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Unique Assemblage of Stone Tools Unearthed in Texas

Monday, July 23, 2018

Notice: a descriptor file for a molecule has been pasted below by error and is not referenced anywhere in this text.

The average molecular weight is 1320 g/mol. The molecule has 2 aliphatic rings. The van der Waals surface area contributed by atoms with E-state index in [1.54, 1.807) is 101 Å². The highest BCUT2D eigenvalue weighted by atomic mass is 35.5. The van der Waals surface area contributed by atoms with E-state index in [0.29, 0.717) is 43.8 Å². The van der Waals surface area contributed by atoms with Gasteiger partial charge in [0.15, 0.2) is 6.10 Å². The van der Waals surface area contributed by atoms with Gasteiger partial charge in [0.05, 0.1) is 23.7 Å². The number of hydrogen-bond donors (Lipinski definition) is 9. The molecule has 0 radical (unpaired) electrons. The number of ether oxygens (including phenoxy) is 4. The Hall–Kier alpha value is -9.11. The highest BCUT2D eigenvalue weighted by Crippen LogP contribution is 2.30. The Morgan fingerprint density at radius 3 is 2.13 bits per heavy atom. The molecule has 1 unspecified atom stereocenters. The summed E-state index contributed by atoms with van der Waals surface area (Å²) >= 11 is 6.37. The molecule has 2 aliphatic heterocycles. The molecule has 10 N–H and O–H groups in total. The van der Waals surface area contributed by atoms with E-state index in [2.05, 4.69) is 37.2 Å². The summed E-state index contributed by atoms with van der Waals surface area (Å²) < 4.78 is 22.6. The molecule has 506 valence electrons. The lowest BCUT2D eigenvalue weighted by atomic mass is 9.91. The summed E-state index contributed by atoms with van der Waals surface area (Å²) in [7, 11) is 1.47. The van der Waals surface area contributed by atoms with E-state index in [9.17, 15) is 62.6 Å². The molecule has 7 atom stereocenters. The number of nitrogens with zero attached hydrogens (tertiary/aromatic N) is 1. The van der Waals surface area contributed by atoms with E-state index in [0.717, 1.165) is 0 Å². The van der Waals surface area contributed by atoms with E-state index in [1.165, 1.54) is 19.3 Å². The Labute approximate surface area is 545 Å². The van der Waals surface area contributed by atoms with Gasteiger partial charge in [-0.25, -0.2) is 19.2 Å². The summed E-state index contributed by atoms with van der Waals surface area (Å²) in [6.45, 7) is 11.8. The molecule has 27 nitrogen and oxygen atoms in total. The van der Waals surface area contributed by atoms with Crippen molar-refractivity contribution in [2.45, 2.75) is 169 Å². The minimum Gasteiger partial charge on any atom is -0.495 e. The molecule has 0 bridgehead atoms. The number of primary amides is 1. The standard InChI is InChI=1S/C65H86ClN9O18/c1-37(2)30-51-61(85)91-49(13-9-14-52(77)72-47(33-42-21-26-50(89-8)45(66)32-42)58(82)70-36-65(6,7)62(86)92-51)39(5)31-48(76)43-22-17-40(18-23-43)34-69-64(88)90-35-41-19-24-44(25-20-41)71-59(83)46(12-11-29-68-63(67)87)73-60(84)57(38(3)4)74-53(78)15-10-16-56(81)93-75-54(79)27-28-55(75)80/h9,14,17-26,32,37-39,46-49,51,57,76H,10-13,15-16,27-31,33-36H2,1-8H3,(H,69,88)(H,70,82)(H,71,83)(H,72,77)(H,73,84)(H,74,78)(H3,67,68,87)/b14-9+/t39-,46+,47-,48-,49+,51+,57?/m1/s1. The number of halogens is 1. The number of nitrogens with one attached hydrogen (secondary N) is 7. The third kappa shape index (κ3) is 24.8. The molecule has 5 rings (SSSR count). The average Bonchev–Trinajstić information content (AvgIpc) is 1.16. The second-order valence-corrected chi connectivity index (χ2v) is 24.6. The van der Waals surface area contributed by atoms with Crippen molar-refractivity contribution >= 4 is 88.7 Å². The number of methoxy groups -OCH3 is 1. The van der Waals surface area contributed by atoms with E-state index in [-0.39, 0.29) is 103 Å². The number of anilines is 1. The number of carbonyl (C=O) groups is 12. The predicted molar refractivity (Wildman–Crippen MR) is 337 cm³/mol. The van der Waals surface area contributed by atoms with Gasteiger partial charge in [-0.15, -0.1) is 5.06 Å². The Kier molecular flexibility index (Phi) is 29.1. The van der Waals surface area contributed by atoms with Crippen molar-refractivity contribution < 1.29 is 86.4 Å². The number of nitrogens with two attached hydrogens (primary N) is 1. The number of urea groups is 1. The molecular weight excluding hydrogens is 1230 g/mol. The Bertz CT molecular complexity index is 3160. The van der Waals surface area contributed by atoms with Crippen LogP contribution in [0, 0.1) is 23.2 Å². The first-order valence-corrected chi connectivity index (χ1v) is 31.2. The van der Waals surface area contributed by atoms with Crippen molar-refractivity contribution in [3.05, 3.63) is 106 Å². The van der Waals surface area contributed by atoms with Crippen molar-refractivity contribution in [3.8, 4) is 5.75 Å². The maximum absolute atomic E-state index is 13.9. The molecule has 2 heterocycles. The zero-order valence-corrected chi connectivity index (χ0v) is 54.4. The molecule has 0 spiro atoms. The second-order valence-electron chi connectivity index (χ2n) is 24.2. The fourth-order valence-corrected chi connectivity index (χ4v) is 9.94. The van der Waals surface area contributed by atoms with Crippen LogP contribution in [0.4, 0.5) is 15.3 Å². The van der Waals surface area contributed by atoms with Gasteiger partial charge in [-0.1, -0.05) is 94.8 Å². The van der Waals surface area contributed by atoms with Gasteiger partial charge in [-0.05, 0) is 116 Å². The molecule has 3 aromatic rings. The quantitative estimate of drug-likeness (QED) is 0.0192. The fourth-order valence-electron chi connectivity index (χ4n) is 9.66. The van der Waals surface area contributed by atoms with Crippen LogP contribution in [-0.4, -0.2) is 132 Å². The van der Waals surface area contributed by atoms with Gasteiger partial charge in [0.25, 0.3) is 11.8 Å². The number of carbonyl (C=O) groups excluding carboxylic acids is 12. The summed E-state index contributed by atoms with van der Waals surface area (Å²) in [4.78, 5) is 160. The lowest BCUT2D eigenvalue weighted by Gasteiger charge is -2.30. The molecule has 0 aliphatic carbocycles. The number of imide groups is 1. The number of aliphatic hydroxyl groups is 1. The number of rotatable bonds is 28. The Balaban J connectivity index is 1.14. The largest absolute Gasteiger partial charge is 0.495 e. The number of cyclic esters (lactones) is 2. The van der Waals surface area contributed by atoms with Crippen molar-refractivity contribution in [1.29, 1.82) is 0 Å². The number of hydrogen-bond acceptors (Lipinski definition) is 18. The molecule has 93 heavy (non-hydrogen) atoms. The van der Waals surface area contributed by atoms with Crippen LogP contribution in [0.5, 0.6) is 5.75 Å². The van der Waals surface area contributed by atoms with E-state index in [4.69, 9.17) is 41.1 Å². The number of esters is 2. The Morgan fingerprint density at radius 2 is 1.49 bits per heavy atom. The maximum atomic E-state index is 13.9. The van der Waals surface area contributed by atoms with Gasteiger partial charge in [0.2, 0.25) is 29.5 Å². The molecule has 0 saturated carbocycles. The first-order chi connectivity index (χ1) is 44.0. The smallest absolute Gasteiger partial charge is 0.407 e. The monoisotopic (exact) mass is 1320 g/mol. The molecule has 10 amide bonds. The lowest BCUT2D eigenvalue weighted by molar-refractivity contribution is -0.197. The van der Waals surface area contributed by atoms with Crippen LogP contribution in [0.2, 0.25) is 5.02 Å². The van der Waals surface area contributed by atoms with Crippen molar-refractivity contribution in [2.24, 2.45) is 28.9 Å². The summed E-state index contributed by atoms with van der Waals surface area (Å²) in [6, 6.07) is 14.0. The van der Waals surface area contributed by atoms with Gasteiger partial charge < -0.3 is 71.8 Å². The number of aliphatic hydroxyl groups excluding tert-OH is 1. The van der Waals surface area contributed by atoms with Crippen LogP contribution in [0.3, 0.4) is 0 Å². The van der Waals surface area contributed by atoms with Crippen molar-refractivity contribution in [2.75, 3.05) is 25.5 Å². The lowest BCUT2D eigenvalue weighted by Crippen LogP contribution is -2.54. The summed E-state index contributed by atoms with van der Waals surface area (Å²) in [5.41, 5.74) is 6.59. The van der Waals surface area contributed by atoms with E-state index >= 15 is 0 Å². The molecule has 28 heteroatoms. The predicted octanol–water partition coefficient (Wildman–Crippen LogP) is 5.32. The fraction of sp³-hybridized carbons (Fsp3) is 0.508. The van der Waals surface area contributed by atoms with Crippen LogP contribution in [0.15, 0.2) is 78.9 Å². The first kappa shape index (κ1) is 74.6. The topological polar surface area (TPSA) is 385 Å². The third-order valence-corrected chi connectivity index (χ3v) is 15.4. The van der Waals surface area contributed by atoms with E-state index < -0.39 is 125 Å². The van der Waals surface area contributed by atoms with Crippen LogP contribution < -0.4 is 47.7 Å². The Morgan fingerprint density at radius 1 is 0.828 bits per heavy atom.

Texas stone toolsKILLEEN, TEXAS—According to a Texas Standard report, some 150,000 stone artifacts have been found at the Gault archaeological site in central Texas, in the layers below the sediments that contained Clovis artifacts. First discovered in the 1920s in Clovis, New Mexico, Clovis-style tools were thought to have been made by the earliest Americans some 13,000 years ago. The sediments surrounding the newly discovered artifacts were dated with optically simulated luminescence, which measures the amount of time that has lapsed since the sediments were last exposed to heat or sunlight. Archaeologist Tom Willliams of Texas State University said the tests suggest the projectile points in the Gault site’s lower layers are between 16,000 and 20,000 years old. “Right now we find no other technology that looks like this assemblage,” he added. The research team therefore suggests that the people who made Clovis-style tools migrated into a region that already had an established population. To read more about the Gault site, go to "Destination: The Americas."

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